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Help! Mysterious hisser deaths

Guest mariekf

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Guest mariekf

My 4 year old daughter thinks bugs are the best, and after talking about it for months, we started a simple tank with Madagascar hissing cockroaches. It's really simple: cocosoft bedding, a heater that sticks to the outside bottom of the tank, multiple egg cartons to climb and hide under, mesh lid.

We just had our fourth mysterious death today, and I need help!

The first death was soon after we got our first cockroaches, and I attributed it to being dropped too often onto the kitchen floor, so we changed the rules about holding cockroaches (only on the carpet, only sitting down) and no one else has been dropped. The second death happened about a week after the first, and I didn't know what to make of it. The third death happened a week after that, and I removed the bark we had in the tank. My daughter had pulled thick, long strips of bark from a log the landlord left in our yard, maybe an oak tree, almost definitely some kind of hardwood. I thought that maybe, because the cockroaches didn't evolve around that kind of tree, they couldn't recognize it as poisonous even though it was really bad for them (although those trees are usually riddled with bugs around here, so it's not poisonous to all bugs). Then we didn't have any deaths for a week and a half after that, and I thought I'd solved the problem until just now, when we discovered one of the really big males, dead in his usual hiding spot.

They don't show any signs of poisoning or illness. I just find them dead in the morning. They aren't wobbly or weak. The only thing that stands out behavior-wise is that I remember them being more active when I had a colony as a kid, but they run pretty fast when they are set down on the carpet, and climb around when they're not in their tank and at night.

They are not dying of old age. The first three deaths were juveniles, each about 1 to 1.5 inches.

They are eating "taste of the wild" dog food, and organic fruit and veg--grapes, tomatoes, spinach, carrots, apples, bananas and banana peels. They have plenty of water, and the tank is usually 70-80 degrees and 70-80% humidity.

I'm going to relocate the survivors to a box and clean out the entire thing and start fresh tonight, soaking the interior walls with white vinegar to kill any mold or spores before I put them back in.

Here are my ideas about what could be causing the deaths--I would so much welcome other suggestions, or advice from someone who has seen this before.

- I got their 20-gallon tank from someone who used to keep fish in there. It looked clean, and the gravel that was in it was clean, so I dumped the gravel, wiped out the bit of dust that was in the gravel, and set it up for bugs. Could there be something left from the fishies that's making them sick?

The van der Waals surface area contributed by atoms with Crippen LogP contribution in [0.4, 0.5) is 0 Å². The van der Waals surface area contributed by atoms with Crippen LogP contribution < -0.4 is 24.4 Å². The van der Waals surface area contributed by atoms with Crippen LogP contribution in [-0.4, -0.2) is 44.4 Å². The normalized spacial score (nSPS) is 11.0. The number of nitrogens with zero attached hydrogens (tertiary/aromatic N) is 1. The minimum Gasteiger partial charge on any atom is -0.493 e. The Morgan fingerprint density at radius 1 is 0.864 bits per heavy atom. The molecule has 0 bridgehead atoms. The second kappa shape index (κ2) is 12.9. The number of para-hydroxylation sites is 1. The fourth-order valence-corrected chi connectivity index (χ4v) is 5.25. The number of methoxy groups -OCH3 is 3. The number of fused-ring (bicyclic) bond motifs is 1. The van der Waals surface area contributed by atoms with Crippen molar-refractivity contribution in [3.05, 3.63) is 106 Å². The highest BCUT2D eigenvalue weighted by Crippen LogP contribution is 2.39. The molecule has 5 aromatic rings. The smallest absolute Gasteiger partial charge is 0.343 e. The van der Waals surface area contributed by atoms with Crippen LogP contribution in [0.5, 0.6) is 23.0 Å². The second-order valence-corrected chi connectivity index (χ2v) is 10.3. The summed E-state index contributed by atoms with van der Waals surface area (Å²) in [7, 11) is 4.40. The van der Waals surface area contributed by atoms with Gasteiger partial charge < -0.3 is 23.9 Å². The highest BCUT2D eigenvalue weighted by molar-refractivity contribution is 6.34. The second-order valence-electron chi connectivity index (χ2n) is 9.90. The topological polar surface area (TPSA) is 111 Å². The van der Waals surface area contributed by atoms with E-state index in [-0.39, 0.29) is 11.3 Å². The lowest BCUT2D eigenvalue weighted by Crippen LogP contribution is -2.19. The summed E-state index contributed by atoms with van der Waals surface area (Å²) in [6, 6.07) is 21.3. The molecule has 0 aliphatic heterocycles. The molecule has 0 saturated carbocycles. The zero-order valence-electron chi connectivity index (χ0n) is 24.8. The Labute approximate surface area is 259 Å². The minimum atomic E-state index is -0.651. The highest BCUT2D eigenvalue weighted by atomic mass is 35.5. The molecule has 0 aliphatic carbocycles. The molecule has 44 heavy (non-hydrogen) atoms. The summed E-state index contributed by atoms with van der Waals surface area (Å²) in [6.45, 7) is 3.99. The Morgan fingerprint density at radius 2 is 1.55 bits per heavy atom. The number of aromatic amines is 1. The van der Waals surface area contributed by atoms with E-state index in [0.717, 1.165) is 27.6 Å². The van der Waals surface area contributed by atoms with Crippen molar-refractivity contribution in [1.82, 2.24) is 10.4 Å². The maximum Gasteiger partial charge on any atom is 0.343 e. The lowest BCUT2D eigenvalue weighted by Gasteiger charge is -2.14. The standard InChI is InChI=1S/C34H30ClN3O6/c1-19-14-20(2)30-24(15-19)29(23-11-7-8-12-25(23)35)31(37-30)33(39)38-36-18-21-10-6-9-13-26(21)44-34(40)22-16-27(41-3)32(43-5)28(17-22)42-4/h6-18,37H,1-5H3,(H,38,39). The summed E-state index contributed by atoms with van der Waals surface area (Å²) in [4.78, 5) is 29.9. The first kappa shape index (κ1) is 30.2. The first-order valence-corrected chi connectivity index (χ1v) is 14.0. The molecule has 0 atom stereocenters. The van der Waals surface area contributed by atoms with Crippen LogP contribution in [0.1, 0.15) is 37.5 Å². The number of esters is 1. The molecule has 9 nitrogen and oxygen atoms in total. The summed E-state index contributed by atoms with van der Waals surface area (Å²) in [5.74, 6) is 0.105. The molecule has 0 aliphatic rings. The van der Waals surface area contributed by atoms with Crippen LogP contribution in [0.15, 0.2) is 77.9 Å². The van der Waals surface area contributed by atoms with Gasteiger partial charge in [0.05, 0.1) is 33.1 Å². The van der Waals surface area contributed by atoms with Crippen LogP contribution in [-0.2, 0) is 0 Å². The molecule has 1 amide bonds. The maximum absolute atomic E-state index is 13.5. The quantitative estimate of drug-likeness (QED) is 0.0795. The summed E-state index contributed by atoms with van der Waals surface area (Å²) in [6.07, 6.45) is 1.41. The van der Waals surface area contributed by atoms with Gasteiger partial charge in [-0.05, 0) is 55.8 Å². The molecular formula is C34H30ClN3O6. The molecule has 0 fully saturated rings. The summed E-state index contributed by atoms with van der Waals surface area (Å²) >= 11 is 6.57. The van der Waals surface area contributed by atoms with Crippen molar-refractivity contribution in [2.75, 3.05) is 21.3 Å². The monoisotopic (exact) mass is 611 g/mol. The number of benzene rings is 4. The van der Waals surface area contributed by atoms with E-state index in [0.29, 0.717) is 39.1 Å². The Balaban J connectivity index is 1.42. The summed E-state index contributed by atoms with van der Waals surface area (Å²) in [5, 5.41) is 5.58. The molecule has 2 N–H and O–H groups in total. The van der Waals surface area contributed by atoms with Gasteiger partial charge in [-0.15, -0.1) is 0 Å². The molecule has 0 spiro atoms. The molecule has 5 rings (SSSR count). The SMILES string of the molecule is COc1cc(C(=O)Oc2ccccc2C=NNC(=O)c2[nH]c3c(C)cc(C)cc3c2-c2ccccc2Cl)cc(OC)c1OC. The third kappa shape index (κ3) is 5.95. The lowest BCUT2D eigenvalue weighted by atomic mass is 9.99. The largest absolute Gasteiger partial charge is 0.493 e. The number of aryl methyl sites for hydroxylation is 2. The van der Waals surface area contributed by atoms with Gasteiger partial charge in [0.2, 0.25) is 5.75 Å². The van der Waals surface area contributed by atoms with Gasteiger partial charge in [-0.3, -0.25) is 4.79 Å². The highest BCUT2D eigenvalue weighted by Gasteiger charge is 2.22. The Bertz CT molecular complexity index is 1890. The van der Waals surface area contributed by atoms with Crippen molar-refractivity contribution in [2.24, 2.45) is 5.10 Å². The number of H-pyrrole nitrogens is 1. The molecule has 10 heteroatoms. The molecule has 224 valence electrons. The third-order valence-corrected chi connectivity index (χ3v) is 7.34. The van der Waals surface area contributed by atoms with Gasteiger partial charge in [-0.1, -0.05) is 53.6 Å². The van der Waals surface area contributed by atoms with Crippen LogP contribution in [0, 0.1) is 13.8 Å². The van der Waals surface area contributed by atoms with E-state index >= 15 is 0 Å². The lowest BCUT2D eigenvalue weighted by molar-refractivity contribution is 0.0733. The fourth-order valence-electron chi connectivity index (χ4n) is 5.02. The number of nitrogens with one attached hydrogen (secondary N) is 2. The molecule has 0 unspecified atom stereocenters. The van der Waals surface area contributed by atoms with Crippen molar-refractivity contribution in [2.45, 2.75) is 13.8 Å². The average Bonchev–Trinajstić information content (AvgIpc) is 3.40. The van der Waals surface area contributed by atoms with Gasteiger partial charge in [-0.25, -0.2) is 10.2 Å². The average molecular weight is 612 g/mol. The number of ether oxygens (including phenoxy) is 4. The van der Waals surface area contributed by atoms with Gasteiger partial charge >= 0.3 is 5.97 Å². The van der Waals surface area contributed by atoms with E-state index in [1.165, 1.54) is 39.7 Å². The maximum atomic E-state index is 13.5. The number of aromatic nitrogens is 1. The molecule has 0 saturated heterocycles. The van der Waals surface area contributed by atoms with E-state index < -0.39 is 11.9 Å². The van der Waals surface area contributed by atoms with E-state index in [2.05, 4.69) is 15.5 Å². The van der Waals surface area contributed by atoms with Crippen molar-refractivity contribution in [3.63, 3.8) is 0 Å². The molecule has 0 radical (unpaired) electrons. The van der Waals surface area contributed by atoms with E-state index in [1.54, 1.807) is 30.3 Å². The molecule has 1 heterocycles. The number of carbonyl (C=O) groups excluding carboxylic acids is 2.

- Maybe something is wrong with the dog food (I mean, it's clearly fine for the dogs, but maybe hissers shouldn't eat it). When I had hissers when I was a kid, I remember feeding them only fruit and vegetables, but the care guides I looked at this time around all said they need a protein source and suggested dog or cat kibble.

- We've had a full week of non-stop rain and 95-100 percent humidity, and now there's  a little bit of stringy white mold growing in the cage. It only appeared today or yesterday, so I don't see how it could be related to the earlier deaths, but it made me wonder.

Thoughts? What else can I do, besides rebooting the tank?




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  • 2 weeks later...

You could try adding rotten, moldy hardwood leaves to the substrate (the thicker the layer the better, but 1 inch makes a big difference) as it seems to improve the overall health of a colony (it’s the main food source for many of my colonies). You might want to try decreasing the humidity a little, and at the same time tape over the lid of the cage. By plenty of water, do you mean they have a water dish? If so, I would get rid of it, theyll get all their moisture from the air, food, and substrate. Poisons contained within bark wouldn’t be the cause, and I would recommend using it instead of egg cartons. The stringy fungus is most likely mycelium of a decaying fungus, which likely came from the bark. The fungus is actually beneficial to the roaches, as decays organic matter into edible rot (for instance, wood, coco fiber, and leaves can be decayed by it). Hope this helps!

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